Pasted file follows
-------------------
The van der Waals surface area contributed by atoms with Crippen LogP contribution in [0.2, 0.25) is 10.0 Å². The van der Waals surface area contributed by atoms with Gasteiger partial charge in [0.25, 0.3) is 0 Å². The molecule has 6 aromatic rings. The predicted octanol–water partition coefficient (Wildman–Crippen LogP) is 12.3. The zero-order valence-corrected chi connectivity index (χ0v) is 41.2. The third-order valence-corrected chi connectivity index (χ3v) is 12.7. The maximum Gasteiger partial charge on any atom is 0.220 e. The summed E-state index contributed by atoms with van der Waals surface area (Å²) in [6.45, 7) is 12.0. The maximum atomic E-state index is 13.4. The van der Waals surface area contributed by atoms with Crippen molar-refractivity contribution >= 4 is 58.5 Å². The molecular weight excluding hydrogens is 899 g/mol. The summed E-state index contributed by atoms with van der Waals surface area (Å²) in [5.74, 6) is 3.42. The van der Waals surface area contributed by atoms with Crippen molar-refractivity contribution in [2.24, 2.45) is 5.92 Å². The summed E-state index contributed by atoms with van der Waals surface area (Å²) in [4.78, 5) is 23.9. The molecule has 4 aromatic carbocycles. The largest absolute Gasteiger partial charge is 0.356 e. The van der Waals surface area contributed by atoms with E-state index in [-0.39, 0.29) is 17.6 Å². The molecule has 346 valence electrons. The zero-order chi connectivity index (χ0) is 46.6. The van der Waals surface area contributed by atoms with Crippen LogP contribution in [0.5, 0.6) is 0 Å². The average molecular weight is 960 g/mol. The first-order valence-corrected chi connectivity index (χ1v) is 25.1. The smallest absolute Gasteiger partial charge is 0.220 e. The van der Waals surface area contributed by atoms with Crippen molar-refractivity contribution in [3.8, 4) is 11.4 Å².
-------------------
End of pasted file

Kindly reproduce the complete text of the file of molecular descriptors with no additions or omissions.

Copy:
The van der Waals surface area contributed by atoms with Crippen LogP contribution in [0.2, 0.25) is 10.0 Å². The van der Waals surface area contributed by atoms with Gasteiger partial charge in [0.25, 0.3) is 0 Å². The molecule has 6 aromatic rings. The predicted octanol–water partition coefficient (Wildman–Crippen LogP) is 12.3. The zero-order valence-corrected chi connectivity index (χ0v) is 41.2. The third-order valence-corrected chi connectivity index (χ3v) is 12.7. The maximum Gasteiger partial charge on any atom is 0.220 e. The summed E-state index contributed by atoms with van der Waals surface area (Å²) in [6.45, 7) is 12.0. The maximum atomic E-state index is 13.4. The van der Waals surface area contributed by atoms with Crippen molar-refractivity contribution >= 4 is 58.5 Å². The molecular weight excluding hydrogens is 899 g/mol. The summed E-state index contributed by atoms with van der Waals surface area (Å²) in [5.74, 6) is 3.42. The van der Waals surface area contributed by atoms with Crippen molar-refractivity contribution in [2.24, 2.45) is 5.92 Å². The summed E-state index contributed by atoms with van der Waals surface area (Å²) in [4.78, 5) is 23.9. The molecule has 4 aromatic carbocycles. The largest absolute Gasteiger partial charge is 0.356 e. The van der Waals surface area contributed by atoms with E-state index in [-0.39, 0.29) is 17.6 Å². The molecule has 346 valence electrons. The zero-order chi connectivity index (χ0) is 46.6. The van der Waals surface area contributed by atoms with Crippen LogP contribution in [0.5, 0.6) is 0 Å². The average molecular weight is 960 g/mol. The first-order valence-corrected chi connectivity index (χ1v) is 25.1. The smallest absolute Gasteiger partial charge is 0.220 e. The van der Waals surface area contributed by atoms with Crippen molar-refractivity contribution in [3.8, 4) is 11.4 Å².